Governance > Syllabus > Trinity Western University Undergraduate Course Syllabus Course Number: POLS 234 IR Course Name: Can (All)

Trinity Western University Undergraduate Course Syllabus Course Number: POLS 234 IR Course Name: Canadian Government and Politics in Comparative Perspective Semester and Year: Fall 2020. ORDER ANY ASSIGNEMENT FOR THIS COURSE HERE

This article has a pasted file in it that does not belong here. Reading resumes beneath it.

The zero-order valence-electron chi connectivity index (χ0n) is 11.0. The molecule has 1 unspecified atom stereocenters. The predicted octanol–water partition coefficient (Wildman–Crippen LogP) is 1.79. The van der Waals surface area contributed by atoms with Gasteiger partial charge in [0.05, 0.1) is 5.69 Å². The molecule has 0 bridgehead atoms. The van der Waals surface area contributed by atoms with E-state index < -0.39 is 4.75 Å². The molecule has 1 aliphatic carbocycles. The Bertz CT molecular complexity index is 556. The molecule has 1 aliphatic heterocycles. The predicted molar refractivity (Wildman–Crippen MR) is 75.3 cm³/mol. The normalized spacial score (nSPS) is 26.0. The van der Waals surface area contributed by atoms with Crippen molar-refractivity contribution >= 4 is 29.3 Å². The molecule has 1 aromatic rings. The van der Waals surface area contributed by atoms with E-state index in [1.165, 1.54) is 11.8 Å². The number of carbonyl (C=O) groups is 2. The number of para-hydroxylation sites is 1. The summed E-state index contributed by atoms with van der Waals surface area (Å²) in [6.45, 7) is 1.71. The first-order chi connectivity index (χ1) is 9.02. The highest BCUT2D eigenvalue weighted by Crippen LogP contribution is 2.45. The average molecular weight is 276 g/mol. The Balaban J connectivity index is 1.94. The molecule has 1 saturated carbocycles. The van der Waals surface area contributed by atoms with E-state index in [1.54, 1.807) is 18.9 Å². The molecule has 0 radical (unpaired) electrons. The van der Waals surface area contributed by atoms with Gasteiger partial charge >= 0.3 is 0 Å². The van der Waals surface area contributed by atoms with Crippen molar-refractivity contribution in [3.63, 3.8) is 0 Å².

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Trinity Western University Undergraduate Course Syllabus Course Number: POLS 234 IR Course Name: Canadian Government and Politics in Comparative Perspective Semester and Year: Fall 2020 Instruc... tor: Dr. Christopher Taucar Contact Information: Telephone: (604) 513-2121 x3107 Email: [email protected] Office Hours: by appointment via Zoom or Electronic Mail Co-requisites or Pre-requisites: None Semester Hours: 3 Sem. Hrs. Fridays 1:00 – 4:00 p.m. (Online) Course Description: This course provides the student with an overview of the Canadian system of government in a comparative approach that includes study of British, American, and Canadian political and government institutions and practices. It offers a comparative study of how basic concepts, principles, and institutions associated with different expressions of liberal-democratic governments highlight the diversity of political experience, reveal the interdependence of political systems, and show the uniqueness of Canada’s political system. Particular attention is given to the manner in which Canada’s Parliament attempts to facilitate and develop public policy that reflects the diverse interests and aspirations of its citizens. Topics to be explored include: the Canadian constitution, political institutions (including parliament, executive, and courts); federalism, financing the federation; the Charter of Rights and Freedoms; parties; and elections. Course Learning Outcomes: 1. To gain a basic understanding of the principles embodied in the Canadian constitutional framework and their impact on governmental institutions. (SLO 1: Knowledge and its Application; SLO 2: Cognitive Complexity) 2. Students will gain in understanding of the historical roots of contemporary Canadian government institutions and practices. (SLO 1: Knowledge and its Application; SLO 2: Cognitive Complexity) 3. Students are strengthened in their ability to use the concepts and skills needed to assess critically the nature and significance of current political issues in Canada. (SLO 2: Cognitive Complexity; SLO 6 Social responsibility and Global Engagement) 4. Students gain practical experience in public speaking through oral and written exercises. 5. Students develop a critical Christian understanding of the Canadian political tradition and the recognition that different worldviews compete for our allegiance and involvement. (SLO 6 Social Responsibility and Global Engagement) Required Texts and Materials: Heather MacIvor, Parameters of Power: Canada’s Political Institutions. Fifth edition. Toronto: Nelson, 2010. Various Readings will be posted to Moodle. Students should consult the tabs for each week to see if additional readings are posted, e.g.: Christopher Edward Taucar, Canadian Federalism and Quebec Sovereignty. New York: Peter Lang Publishing, Inc., 2000 - excerpts A number of books useful to the course, but not required, include: Christopher Edward Taucar, The British System of Government and Its Historical Development. Montreal and Kingston: McGill-Queen’s University Press, 2014 (available as ebook through the TWU Library). Link: https://ezproxy.student.twu.ca/login?url=https://search.ebscohost.com/login.aspx?direct=true&db=e000xna&AN=872556&site=eds-live&scope=site Course Activities/Requirements: Keep this course syllabus handy. It should serve as a reference point throughout the semester. Successful assignments will conform to the guidelines laid out in the syllabus. Classes follow a mixed format, combining lectures with activities of various sorts. These include: brainstorming sessions with the whole class, general class discussion, discussion in small groups, debates, and miscellaneous other activities. Throughout, students will be asked to be active participants in the leaning environment. The class participation mark includes completing the various in-class assignments which are a regular part of the course. Therefore, class attendance is important. Writing summaries in point form of class readings is highly recommended for class participation, and is both good practice and useful for final exam preparation. Note: If due to circumstances beyond your control, such as time zone differences, you are unable to regularly attend zoom classes, please notify your Instructor at the beginning of the term, and class assignments counting for participation will be assigned to you to be completed and emailed to the Instructor at [email protected] by the beginning of class at 1:00 p.m. Also, all online classes are and all assignments, tests, essays, activities, exams, etc are due based on local British Columbia time (Pacific Time). If you reside in another time zone, make sure that you are aware of Pacific Time. Course Evaluation: Short Assignment 5% Mid-Term Test (October 16, 2020) 15% Reading Reflections (3 x 5%) 15% Essay 30% (5% essay statement and bibliography, 25% essay) Final Exam 25% Class Participation and in-class Assignments 10% Course Policies: How to do the Assignments General assignment policies: Follow Instructions. Before undertaking assignments, please consult the specific instructions enumerated below, as well as related instructions given in class. Following instructions is the minimal precondition for effective work. If you are unclear about any instructions, just ask. No do-overs. There will be no ‘do-overs’ or ‘extra credit’ assignments for students who do poorly on course tasks. It is the student’s responsibility to follow instructions and implement them effectively, and to seek help from the instructor where they are unsure, prior to submitting finished work. Only hard copies get graded. Please submit hard copies of all assignments. Cite all the sources you rely on. You are expected to provide proper citation for ALL content (including ideas, facts, arguments, and quotations) that you did not invent. Tell your reader where you found the content in question. Accepted citation styles are MLA or Turabian (Chicago Style). Give page numbers when citing. Assignment specifics: 1. Short Assignment (5%) See Short Assignment Tab on Moodle for specific instructions. Due: October 9, 2020 by the beginning of class at 1:00 p.m. All assignments should be in Word preferably or PDF allowing for comments. Upload your assignments to Moodle under the Home Tab and the corresponding Assignment. If you cannot upload a particular assignment to Moodle, email the assignment to [email protected] You may also email a backup copy. Late Penalty: 10% per day. 2. Reading Reflections (3 Reading Reflections out of 4 possible readings (3 x 5% = 15%). About 2-3 pages, but no more than 3 pages, Times New Roman, 12 point font. All assignments should be in Word preferably or PDF allowing for comments. Upload your assignments to Moodle under the Home Tab and the corresponding Assignment. If you cannot upload a particular assignment to Moodle, email the assignment to [email protected] You should also email a backup copy. Late penalty: -100%. No late reading reflection will be accepted. All readings will be posted online, or emailed to the students, unless it is a course text. It is the student’s responsibility to ensure that they have successfully accessed the readings online or by email, and to bring to the attention of the professor if they have not successfully accessed or received it for any reason. A student may do a reading reflection on any three of the readings. If a fourth reading reflection is done, it will not be marked or counted. These assignments are the student’s own short, written reflections on the readings. They are not only summaries of the reading, although a portion of them must summarize the main argument(s) or outline the debate in order to demonstrate comprehension of the main argument(s) or debate. Students should highlight particularly important points or key questions raised by the readings, and provide their own analysis and reasoned views on the issues. For the Charlton and Barker readings, which consist of two short essays exploring contrary sides of a question, you should write explaining which side of the debate you found more convincing, and why. You are welcome to reject both sides in favour of a different position altogether, but, again, you must give good reasons for your stance. The goal is to demonstrate analysis/critical engagement with the reading. Each reading is due on or before the due date, which is the beginning of class by 1:00 p.m. If for time management or other reasons it is convenient to submit your reading reflection on an earlier date, please feel free to do so. The reflection will still be marked after the due date. Issue 1: Peter Aucoin, ch. 3 “When Conventions Fail: Constitutional Governance without Clear Rules”, in Democratizing the Constitution: Reforming Responsible Government: Reforming Responsible Government. Edmond Montgomery: 2011. Due: September 18, 2020 at the beginning of class by 1:00 p.m. Issue 2: Mark Charlton and Paul Barker, eds., Issue 6: “Is the Prime Minister too Powerful?” - debate between Hugh Mellon and Paul Barker, in Crosscurrents: Editor’s Choice, 7th ed. Toronto: Nelson, 2015. Due: October 2, 2020 at the beginning of class by 1:00 p.m. Issue 3: Mark Charlton and Paul Barker, eds., Issue 9 “Is a Mixed-Member Proportional Electoral System in Canada’s Interest,” in Crosscurrents: Editor’s Choice, 7th ed. Toronto: Nelson, 2015. Due: November 27, 2020 at the beginning of class by 1:00 p.m. Issue 4: Christopher Edward Taucar, ch. 10 “The Process of Constitutional Change in Written Text,” Canadian Federalism and Quebec Sovereignty. New York: Peter Lang Publishing, 2000. Due: December 4, 2020 at the beginning of class by 1:00 p.m. 3. Essay Statement and Bibliography (5%) Due: October 23, 2020 by the beginning of class at 1:00 p.m. All assignments should be in Word preferably or PDF allowing for comments. Upload your assignments to Moodle under the Home Tab and the corresponding Assignment. If you cannot upload a particular assignment to Moodle, email the assignment to [email protected] You may also email a backup copy. Late penalty: - 100%. No late essay statement and bibliography will be accepted. Assignment description: Submit a one-page, typed sheet providing: 1. your chosen term paper topic, 2. three sentences about what you intend to do with your essay. One sentence will provide a hypothesis, which sets out what you will seek to prove in your essay. Do not worry about it being a final statement. The hypothesis is only to guide your research and writing. It may, and often will, change by the time you finish your essay. The essay statement should strive for clarity and give some direction for what you will be seeking to accomplish, and give some clarity for what you will be seeking to accomplish. A preliminary outline should be provided. 3. Full bibliographical information for 5 scholarly sources that will form the basis of your research for the essay. Your bibliographical entries should follow Turabian (Chicago style), MLA, or APA format. If in doubt, you can use the basic format as follows: For a book: Taucar, Christopher Edward, The British System of Government and its Historical Development. Montreal and Kingston: McGill-Queen’s University Press, 2014. For an article: Taucar, Christopher Edward, “Judicial Standards of Review of Administrative Bodies: The Consideration of Citizen Participation,” (March 2010) Vol. 53, No. 1 Canadian Public Administration 67. For an online source: Frank Graves, “The Grey Divide: How generational conflict twists our politics.” iPolitics. http://www.ipolitics.ca/2014/12/09the-grey-divide-how-generational-conflict-twists-our- politics/ (Date accessed: May 15, 2015). Your bibliographies will be evaluated according to the degree to which the sources listed are (a) relevant to your essay topic, and (b) academically credible. Bibliographies should largely conform to the Turabian or MLA formats. 4. Argumentative Essay Due: November 27, 2020 by the beginning of class at 1:00 p.m. All assignments should be in Word preferably or PDF allowing for comments. Upload your assignments to Moodle under the Home Tab and the corresponding Assignment. If you cannot upload a particular assignment to Moodle, email the assignment to [email protected] You may also email a backup copy. Late Penalty: -10% per day. If you are granted an extension due to illness, your paper must be submitted with a doctor’s note. Such request for extension must be requested prior to the deadline. Citation style: Turabian (Chicago style), MLA or APA. Give page numbers for all citations. Assignment description: Essays should make an academic argument of 7-8 pages long, and no more than 10 pages, standard margins, double-spaced, 12 point Times New Roman font. Endnotes and Bibliography may be on additional pages. The essay must develop a scholarly argument, demonstrating the ability to draw together ideas from a number of academic sources, and to construct a case based upon a consideration of the relevant evidence. Essays must make good use of at least 5 academic sources other than or in addition to course texts (see ‘Bibliography’, above). For help with term paper writing, attend class, drop by my office hours, and/or consult the Library resources. Essay topics: 1. Overall, has the Charter of Rights been positive or negative in Canada. Has it given too much power to individual judges to influence or shape Canadian politics? Is it anti-democratic? Should the Charter s. 33 (the notwithstanding clause) be used? 2. Do we need electoral reform in Canada or in British Columbia? Discuss electoral reform. 3. In 2015, there was a new party elected to power. Looking back at the previous government, what were the pros and cons of the Conservative government and/or its policies. Discuss, focussing on 1-3 important issues, together with the evidence. Examples of issues might include the Conservative government’s handling of the economy, its foreign policy, etc. [You should not say how you voted. Only make an evaluation of the government.] 4. In 2015, there was a new party elected to power. Looking back at the current government, what were the pros and cons of the Liberal government and/or its policies. Discuss, focussing on 1-3 important issues, together with the evidence. Examples of issues might include the Liberal government’s handling of the economy, fiscal responsibility, electoral system, reform, its foreign policy, etc. [You should not say how you voted. Only make an evaluation of the government.] 5. Do we need Senate reform? If so, what should it be, what are the pros and cons to that reform proposal, and what are the obstacles to change? 6. Would you like to see reforms to the current practices of Canadian parliamentary government and responsible government, for example to make it more democratic, or do you believe the current practices strike a good balance? Discuss both sides of the issue. Also, discuss whether you think individual Members of Parliament should have a greater role and what that greater role might be. A quick note on the structure of term papers: All essays should contain the following elements: 1. An introduction, explaining what the paper sets out to accomplish. All introductions should contain a thesis statement, clearly stating the paper’s argument. Essays not containing a clear thesis statement will face a deduction of 3% out of 25%. The introduction should also quickly summarize the key steps to be made in the argument, offering a ‘blueprint’ of the paper’s structure. 2. A ‘middle’ or body, comprising the bulk of the paper, in which the principal arguments and analysis are made, key terms defined, basic historical and factual background laid out. You should examine various arguments, including counter-arguments, i.e. views running counter to your own - and state why you believe your argument is better overall. 3. A conclusion, in which the basic findings of the essay are reiterated and their significance affirmed. Conclusions are usually fairly short (e.g. a paragraph or two in papers of this length). 4. Citations in the form of endnotes. You must offer citations for all borrowed content. This includes facts, concepts, quotations, and paraphrases. Please give page numbers when citing. Failure to properly cite constitutes plagiarism and will be disciplined according to TWU policy. Students are required to be familiar with what constitutes plagiarism. You MUST use quotation marks when you are borrowing someone’s word-for-word phrasing. In other words: direct borrowings must be indicated as such. 5. A Bibliography page containing all sources cited. Good, clear, coherent writing is an essential part of a successful academic essay, which will be reflected in grades. Say what you mean as simply and directly as you can. Attend to grammar and polish. It might help to bear in mind a few GOLDEN RULES. I. Description should precede analysis. That is, you should define your terms, give the background, and describe the basic facts about the phenomenon at issue, before making your analysis and argument about it. II. It is better to be narrow and thorough than wide-ranging and shallow. Focus on one or two specific problems and deal with them in depth. Don’t feel as though you have to say everything about your topic. III. Make sure your evidence suits your argument and offers the best kind of evidence. For example, if you want to argue that a particular politician is unpopular, cite public opinion data, and not internet blogs or quotations from political rivals. RESOURCES for the term paper: Here are a few websites containing scholarly articles that might offer material: • Institute for Research on Public Policy (IRPP): http://irpp.org. A respected ‘think tank’ in Canada. Click on the ‘Research’ link for a variety of promising downloads. • Policy Options: IRPP’s influential and accessible journal also can make a good starting point for research. Just make sure you are accessing the journal itself rather than its blog. Current and back issues of Policy Options are downloadable at http://policyoptions.irpp.org • C.D. Howe Institute: http://cdhowe.org. Follow the ‘Research’ links to free materials on a range of issues. • The Mowat Centre for Policy Innovation: http://mowatcentre.ca. Ostensibly, Ontario-focussed, but in fact offers work on a range of wider Canadian issues. Follow the ‘Research’ links. • The Fraser Institute: http://www.fraserinstitute.ca. This ‘think tank’ receives more media coverage than all other think tanks in Canada combined according to The Globe and Mail. It has many free documents available. Look for ‘Research Studies’ under the ‘Research and News’ tab. • Canadian Centre for Policy Alternatives: http://policyalternatives.ca. Look for ‘Reports and Studies’ under the ‘Publications’ tab. • Canadian Parliamentary Review: http://www.revparl.ca/english/index.asp. Free online journal. Search the Archive and the current issue for interesting papers. Mainly concerned with matters parliamentary and legislative in Canada. CITATIONS IN THE TERM PAPER You are expected to provide citations for all content that you did not invent first. ‘Content’ includes facts, concepts, ideas, direct quotations, paraphrasings, and any other form of borrowing, from any source. Academic Integrity and Avoiding Plagiarism at TWU One of the core values of Trinity Western University is the integration of academic excellence with high standards of personal, moral, and spiritual integrity. The University considers it a serious offence when an individual attempts to gain unearned academic credit. It is the student’s responsibility to be informed about what constitutes academic dishonesty. For details on this, and on identifying and avoiding plagiarism go to the University Homepage > Academics > Academic Calendar (p. 46-49). See also: https://prezi.com/od62fxnkbmxh/plagiarism-how-to-get-it-out-of-your-life/ (Prezi presentation) http://bit.ly/1p00KX3 (Google Slide presentation offering more comprehensive information) Class Cancellation For courses with synchronous delivery times, please note the following: Because of the capacity for online class delivery, no class will be cancelled due to weather conditions or campus closures. For any additional extenuating circumstances that would lead to individual class cancellations, professors will update students via the announcement block on Moodle and/or email. In the event you are in a distant international time zone and unable to meet synchronously, please notify your instructor who will make alternative arrangements for you to engage the content. All official Trinity Western University communications regarding campus-wide updates can be found at twu.ca. University Standard Grading System The Standard Grading System can be found in the Academic Calendar at https://www.twu.ca/academics/academic-calendar (p. 40). Responsible Use of Electronic Devices Because of the online option for class delivery, these are the current requirements for the use of electronic devices. The responsible use of electronic devices (cell phones, tablets, laptops) in class is essential for the entire learning community. Responsible use of electronic devices includes the following: • Set up the necessary devices for class and turn off all sound notifications prior to the start of class. Be mindful of online classroom etiquette, such as muting your own mic when you are not speaking. • Use devices only required for class-related work. Checking social networks or email detracts from your learning experience and that of your classmates. Please show respect to others by checking emails and personal content during breaks only. • Do not film, photograph, or record your classmates or instructor without their prior permission. Inappropriate usage will result in a deduction from a student’s participation grade. Academic Freedom With our charter, mission, and identity as a Christian university, Trinity Western University is committed to academic freedom, affirming and supporting it as defined and described in the statements of Universities Canada and the Tri-Council Research Granting Agencies provided in full at the following link: https://www.twu.ca/academic-freedom-trinity-western-university. Students should familiarize themselves with both the academic freedom statement and policy found at the Academic Freedom website. In this course, the academic freedom of both the course instructor and students is to be respected. Trinity Western University welcomes a diversity of academic perspectives, both in class discussion and submitted course work, provided they are thoughtfully and respectfully presented. Hate speech will not be tolerated. Accessibility Statement Students with a disability who need assistance are encouraged to contact the Centre for Accessible Learning upon admission to TWU to discuss their specific needs. All disabilities must be recently documented by an appropriately certified professional and include the educational impact of the disability along with recommended accommodations. Once documented with the Centre for Accessible Learning, a letter will be sent to the student’s professor recommending appropriate accommodations for an online setting. Within the first two weeks of the semester, students must meet with their professors to agree on accommodations appropriate to each class. Students should follow the steps detailed by the Centre for Accessible Learning outlined on the website at https://www.twu.ca/academics/learning-commons/centre-accessible-learning. Hospitality in the Classroom TWU is committed to an ethic of inclusion centred on the principles of Christian hospitality, reciprocity and reconciliation. We seek to cultivate generous learning spaces that are based on respect for differences and are open to diverse views, opinions, and identities that are thoughtfully expressed in a collegial manner. We welcome and value all voices, including those from under-represented groups or those who have been marginalized. The practice of hospitality also applies to the online classroom environment. TWU Writing Centre The Writing Centre is available to assist all students with their academic writing assignments in any subject at any stage of the writing process, from brainstorming to editing. This is a free service. Online one-on-one coaching sessions are available Monday to Thursday. To make an appointment, visit www1.twu.ca/writingcentre. Additional online writing support is offered through WriteAway. Students can submit up to three drafts of a paper, and the online tutors will provide feedback and resources to help improve the writing. Find out more at https://writeaway.ca/. For more information, visit create.twu.ca/learningcommons or contact [email protected] Privacy and Copyright Statement and Prohibition If recordings, including any oral or written presentations, or transcripts of any class or PowerPoint or other presentations, are made and/or posted in any way, students may not disclose or show or permit to be shown such recording(s) or transcript(s) or both to any person who is not a TWU student outside the class. It is strictly forbidden for any person, be it an individual, corporate or State, who is not a student enrolled in this course, without limiting the generality of the foregoing to read, watch, copy, make a recording, translate, share or disseminate any recording(s) or transcript(s) of the class(es) or any part thereof, without the express written permission of the Instructor. The Instructor reserves all rights in all presentations, questions, and written materials presented, disseminated, posted, or facilitated within the class. Course Outline: I INTRODUCTION TO COURSE AND INTRODUCTION TO CANADIAN POLITICS (September 11) Required Readings Heather MacIvor, Parameters of Power: Canada’s Political Institutions. Fifth edition. Toronto: Nelson, 2010, Chapter 1, pp. 3-16. Recommended: Christopher Edward Taucar, Canadian Federalism and Quebec Sovereignty. New York: Peter Lang Publishing, 2000, Chapter 1, pp. 11-20. For anyone unfamiliar with basic Canadian history, a short review is provided in Christopher Edward Taucar, Canadian Federalism and Quebec Sovereignty. New York: Peter Lang Publishing, 2000, Chapter 3. Understanding Canadian history will help you to understand some of the issues that arise in Canadian politics. II CANADA’S CONSTITUTIONAL FOUNDATIONS (September 18 and 25) Heather MacIvor, Parameters of Power: Canada’s Political Institutions. Fifth edition. Toronto: Nelson, 2010, Chapter 3. Students should examine the two main constitution documents (Constitution Act, 1867, and Constitution Act, 1982) found in the appendix to the MacIvor text. It is sufficient to read the headings to be aware of the general content. Specific provisions will be highlighted in the lecture. Reading Reflection: Issue 1: Peter Aucoin, ch. 3 “When Conventions Fail: Constitutional Governance without Clear Rules”, in Democratizing the Constitution: Reforming Responsible Government: Reforming Responsible Government. Edmond Montgomery: 2011. Due: September 18, 2020 at the beginning of class by 1:00 p.m. Recommended: Christopher Edward Taucar, Canadian Federalism and Quebec Sovereignty. New York: Peter Lang Publishing, 2000, pp. 118-120, Chapter 4, pp. 52-62. “Rebellion and Reform,” Episode 7 of Canada: A People’s History. This is part of a television series which is available on www.youtube.com. This episode runs 1 hour and 45 minutes and is well worth watching as background to the events leading up to the winning of responsible government in Canada. III THE EXECUTIVE BRANCH OF GOVERNMENT: CROWN, PRIME MINISTER, AND CABINET (October 2) Heather MacIvor, Parameters of Power: Canada’s Political Institutions. Fifth edition. Toronto: Nelson, 2010, Chapter 8; Chapter 9, pp. 295-309. Reading Reflection: Issue 2: Mark Charlton and Paul Barker, eds., Issue 6: “Is the Prime Minister too Powerful?” - debate between Hugh Mellon and Paul Barker, in Crosscurrents: Editor’s Choice, 7th ed. Toronto: Nelson, 2015. Due: October 2, 2020 at the beginning of class by 1:00 p.m. Recommended: Christopher Edward Taucar, Canadian Federalism and Quebec Sovereignty. New York: Peter Lang Publishing, 2000, pp. 204-5 (Departmentalized Cabinet, Institutionalized Cabinet). Taucar, Christopher Edward, The British System of Government and its Historical Development. Montreal and Kingston: McGill-Queen’s University Press, 2014, re Constitutional Conventions - pp. 196-201, 214-16; re Responsible Government, Chapter 6, pp. 193, 198, 200-1; Chapter 7, pp. 208-9, 213, 215-6, 219-20, 224-5. IV PARLIAMENT (October 9) Heather MacIvor, Parameters of Power: Canada’s Political Institutions. Fifth edition. Toronto: Nelson, 2010, Chapter 7. Recommended: Taucar, Christopher Edward, The British System of Government and its Historical Development. Montreal and Kingston: McGill-Queen’s University Press, 2014, Chapter 1, pp. 24-28, 42-5; Chapter 2 58-9; Chapter 3; Chapter 4; 109, 126-37; Chapters 6 and 7. Short Assignment due October 1, 2020 by the beginning of class at 1:00 p.m. MID-TERM TEST - October 16, 2020 – 1 hour (3:00 – 4:00 p.m.). Late penalty – 50% if late by up to 4:30 p.m. After that time, a mark of 0%. Mid-Term Test will be available on Moodle at 2:55 p.m., and will be emailed to Students through Moodle Announcements. If any student cannot access the test either by Moodle or by Announcements/email, the student must immediately email the Instructor at [email protected] Students may sign into the Online Class session for a descending clock so that they know how much time is available. Students are encouraged to save their work often because they are still responsible if their test is lost. Therefore, some additional time has been given, as well as to email the exam immediately afterward. Collaboration during exams is not permitted and is considered plagiarism. The exam must be received by 4:10 p.m. Pacific Standard Time (BC Time). All assignments should be in Word preferably or PDF allowing for comments. Upload your assignments to Moodle under the Home Tab and the corresponding Assignment. If you cannot upload a particular assignment to Moodle, email the assignment to [email protected] You should also email a backup copy. V FEDERALISM I: THE DIVISION OF JURISDICTION (October 23) Constitution Act, 1867, sections 91, 92, 93-95 and 109 found in the appendix of the MacIvor text. (Note the inspiration of sections 55 and 56 and of the references to “disallowance” and reservation in section 90. Christopher Edward Taucar, Canadian Federalism and Quebec Sovereignty. New York: Peter Lang Publishing, 2000, Chapter 8, pp. 135-146, pp. 149 (from Peace Order and Good Government: The Power) - 158. Heather MacIvor, Parameters of Power: Canada’s Political Institutions. Fifth edition. Toronto: Nelson, 2010, Chapter 4, 2 pages, pp. 86-7 (Judicial Review of the BNA Act), and 117-120 (Glossary of Key Terms) Essay Statement and Bibliography Due October 23, 2020 at the beginning of class by 1:00 p.m. VI FEDERALISM II: FINANCING THE FEDERATION (October 30) Christopher Edward Taucar, Canadian Federalism and Quebec Sovereignty. New York: Peter Lang Publishing, 2000, Chapter 9, pp. 159-180. Recommended: Christopher Edward Taucar, Canadian Federalism and Quebec Sovereignty. New York: Peter Lang Publishing, 2000, Chapter 11, pp. 203-207. Executive Federalism and the Institutionalized Cabinet VII CHARTER OF RIGHTS AND FREEDOMS (November 6) Heather MacIvor, Parameters of Power: Canada’s Political Institutions. Fifth edition. Toronto: Nelson, 2010, Chapter 6. Reading Break – November 13, 2020 (no class) VIII CANADIAN POLITICAL PARTIES (November 20) Heather MacIvor, Parameters of Power: Canada’s Political Institutions. Fifth edition. Toronto: Nelson, 2010, Chapter 11. IX ELECTIONS IN CANADA (November 27) Heather MacIvor, Parameters of Power: Canada’s Political Institutions. Fifth edition. Toronto: Nelson, 2010, Chapter 12. Reading Reflection: Issue 3: Mark Charlton and Paul Barker, eds., Issue 9 “Is a Mixed-Member Proportional Electoral System in Canada’s Interest,” in Crosscurrents: Editor’s Choice, 7th ed. Toronto: Nelson, 2015. Due: November 27, 2020 at the beginning of class by 1:00 p.m. Essay Due: November 27, 2020 at the beginning of class by 1:00 p.m. X PATRIATION, CONSTITUTIONAL REFORM AND THE SEARCH FOR UNITY (December 4) Christopher Edward Taucar, Canadian Federalism and Quebec Sovereignty. New York: Peter Lang Publishing, 2000, Chapters 4 (pp. 52-62) and 10. Reading Reflection: Issue 4: Christopher Edward Taucar, ch. 10 “The Process of Constitutional Change in Written Text,” Canadian Federalism and Quebec Sovereignty. New York: Peter Lang Publishing, 2000. Due: December 4, 2020 at the beginning of class by 1:00 p.m. Recommended: Christopher Edward Taucar, Canadian Federalism and Quebec Sovereignty. New York: Peter Lang Publishing, 2000, Chapter 4 (pp. 52-62) CONCLUSION (December 4) Overview, Leftover Matters, Conclusion and Exam Review FINAL TAKE HOME EXAM – Instructions to be provided on Moodle and Moodle Announcements [Show More]